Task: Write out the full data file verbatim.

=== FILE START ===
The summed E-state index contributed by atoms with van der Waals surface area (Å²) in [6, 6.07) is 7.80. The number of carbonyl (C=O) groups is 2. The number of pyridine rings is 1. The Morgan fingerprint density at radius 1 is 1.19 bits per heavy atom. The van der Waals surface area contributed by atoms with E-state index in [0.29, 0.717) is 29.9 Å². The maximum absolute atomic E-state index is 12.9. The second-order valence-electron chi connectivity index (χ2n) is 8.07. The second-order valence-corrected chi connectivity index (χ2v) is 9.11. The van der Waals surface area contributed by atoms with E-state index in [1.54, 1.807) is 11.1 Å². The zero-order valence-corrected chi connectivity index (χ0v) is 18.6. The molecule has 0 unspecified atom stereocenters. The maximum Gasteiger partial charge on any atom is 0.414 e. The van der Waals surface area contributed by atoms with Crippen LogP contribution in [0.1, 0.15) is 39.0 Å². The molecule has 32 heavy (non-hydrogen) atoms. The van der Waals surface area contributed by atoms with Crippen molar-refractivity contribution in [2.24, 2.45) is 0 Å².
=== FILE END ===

The summed E-state index contributed by atoms with van der Waals surface area (Å²) in [6, 6.07) is 7.80. The number of carbonyl (C=O) groups is 2. The number of pyridine rings is 1. The Morgan fingerprint density at radius 1 is 1.19 bits per heavy atom. The van der Waals surface area contributed by atoms with E-state index in [0.29, 0.717) is 29.9 Å². The maximum absolute atomic E-state index is 12.9. The second-order valence-electron chi connectivity index (χ2n) is 8.07. The second-order valence-corrected chi connectivity index (χ2v) is 9.11. The van der Waals surface area contributed by atoms with E-state index in [1.54, 1.807) is 11.1 Å². The zero-order valence-corrected chi connectivity index (χ0v) is 18.6. The molecule has 0 unspecified atom stereocenters. The maximum Gasteiger partial charge on any atom is 0.414 e. The van der Waals surface area contributed by atoms with Crippen LogP contribution in [0.1, 0.15) is 39.0 Å². The molecule has 32 heavy (non-hydrogen) atoms. The van der Waals surface area contributed by atoms with Crippen molar-refractivity contribution in [2.24, 2.45) is 0 Å².